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Making it all make sense

law%20of%20gravity%20appleTo some, my joy of reading a fabric catalog cover to cover, nose to paper, is kinda crazy. But, according to my mother, it’s just what my grandmother would’ve enjoyed doing, herself.

I never knew that side of my grandmother. I only knew the woman who stood at the window, resting her elbow on her stomach, playing with her lips, and fussing about my granddad being late for supper. Or, the woman who offered you Juicy Fruit gum out of the broken coffee cup she kept on the top shelf of her cupboard, every time you came to visit.

But, my mother tells me that when she was growing up, her mother, my grandmother, was a fabric inspector. It probably went hand in hand with her love of sewing. My mother said she’d go over every inch that came through her line, checking for imperfections and snags. If she was lucky, she could bring some of the more flawed ones home. With them she’d make clothes and pillows. She had six daughters and one son, so I’m guessing the pillows came later in life, when she didn’t have to clothe her children.

My mother is not so much of a sewer. I think she tried, but never took to it. So, I almost feel as if it’s a privilege to have gotten the “fabric” gene of my grandmother’s. The last time I checked, I only have one other aunt that shares in the passion. Not one single cousin shows sign of this creative gene.

My post today was inspired because I think it’s so amazing how people have tendencies toward things. My “boyfriend” could be trapped in a city of fascinating architecture and never shut his gaping mouth, commenting on this and that of the structure. And, it’s due to his grandfather’s passion for building. He was a carpenter all his life. I suppose it was only fitting that his grandson grew up with the hunger of knowledge for how things were built and the different architecture styles and so forth.

With one little seed a multitude is planted. I’m curious to see if any of my children will take back after us. My oldest son is chin-deep in film production. They are outside right now filming a skit he’s written. I laugh as I look out the window at all of them participating, knowing that one day when he’s up on stage somewhere, accepting his award for outstanding director of a film production, I can think back to where it all began.

It circles around to knowing your passion. Follow it and it’ll lead you right to your path intended in life.

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Knowing Your Passion

Bright-IdeaI believe we are all born with a passion; something that comes already hardwired into our being that gravitates us toward something in particular.

Others do not believe this. (That’s okay, they just haven’t tapped into theirs yet!)

Case in point, me. When I was younger, I spent my spare time writing stories. I actually purchased blank journals and filled the pages with my characters and musings. I was fortunate enough to be the editor of our high school poetry collection book. I loved anything that had to do with literature, writing, or reading. So, why did I grow up and become something else? Life, I guess. I got married just short of finishing college, had a baby, fell into a job, had another baby, and before I knew it, that passion for writing got suffocated by all the other things happening in my life. I like to imagine that it just went dormant. Like a rose does in the winter. Boy, was my winter long!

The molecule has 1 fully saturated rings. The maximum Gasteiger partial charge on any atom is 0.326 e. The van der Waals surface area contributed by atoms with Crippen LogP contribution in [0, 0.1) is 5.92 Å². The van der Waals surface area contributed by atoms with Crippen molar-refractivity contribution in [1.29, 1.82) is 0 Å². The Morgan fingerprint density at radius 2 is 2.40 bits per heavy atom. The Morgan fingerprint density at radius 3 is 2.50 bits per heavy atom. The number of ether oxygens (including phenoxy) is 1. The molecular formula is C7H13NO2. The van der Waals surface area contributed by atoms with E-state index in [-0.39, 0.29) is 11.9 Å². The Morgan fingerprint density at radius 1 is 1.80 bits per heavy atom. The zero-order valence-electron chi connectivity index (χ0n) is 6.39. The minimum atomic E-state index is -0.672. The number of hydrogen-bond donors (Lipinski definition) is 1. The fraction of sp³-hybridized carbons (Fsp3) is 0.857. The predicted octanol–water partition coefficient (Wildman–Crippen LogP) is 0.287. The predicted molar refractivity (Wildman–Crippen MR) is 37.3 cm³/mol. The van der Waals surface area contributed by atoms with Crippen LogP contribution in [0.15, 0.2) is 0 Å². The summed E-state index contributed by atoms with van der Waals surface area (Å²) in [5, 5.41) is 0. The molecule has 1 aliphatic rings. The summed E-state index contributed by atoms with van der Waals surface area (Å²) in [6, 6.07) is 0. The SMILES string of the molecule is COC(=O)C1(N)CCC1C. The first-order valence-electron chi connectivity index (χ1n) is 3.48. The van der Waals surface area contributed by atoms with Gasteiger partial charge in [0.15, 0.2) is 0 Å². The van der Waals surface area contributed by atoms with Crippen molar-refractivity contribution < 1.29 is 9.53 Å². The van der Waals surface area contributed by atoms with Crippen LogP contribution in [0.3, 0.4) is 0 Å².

So, here I am, some years later. I have my posse of semi-grown children, my same job that’s become non-challenging in every way, and my passion that has somehow floated back to the surface. Spring has sprung! Since the early signs of the new season, I’ve taken time and written a few books. Have I enjoyed it? I can’t tell you enough how much I’ve enjoyed it. They say time flies when you’re having fun. Well, I feel like only minutes have passed for these last two years. I’ve never felt so complete.

On the other side of the coin, I have friends who feel as if they have no passion for anything. They could merely work anywhere doing anything (within reason) and feel no different. Nothing pulls them, nothing drives them. How unfortunate. I’m not sure they would feel this way if they’d allow themselves to examine what exited them as children. That was the time when they could reflect on what attracted them. That’s when they knew themselves the best. Youth is a haven for endless possibilities. It seems as adults we have to wait until we’re unconscious to rekindle our passion. Researches say that the best ideas come to us while we’re asleep. I guess it’s because we’re at our most relaxed, with no outside distractions.

I suppose I was willing to forge ahead with doing what I was doing, had I not been tugged at by an inner voice to write again. It’s amazing, too, the stories I read about how some people find their passions very late in life and how much happier they are for having done so. And, after realizing it, they can see in their past how they’d missed or even denied the signs. I’ve run into some people lately and have told them of my new direction in life and I’m amazed how each one, independently, have told me they’re not surprised by it. It seems I had mentioned to them how I loved to write, at one time or another, in our friendship. I was astonished! I never knew I had been leaving breadcrumbs for myself to find my true passion in life.

I guess I can consider myself blessed. I know what I love to do and I’m able to do it. Some stay lost their whole lives in not being able to see what it is they were born with a passion to do. Or, is it that they’re not willing to take a risk and step out of their comfort zone and do it?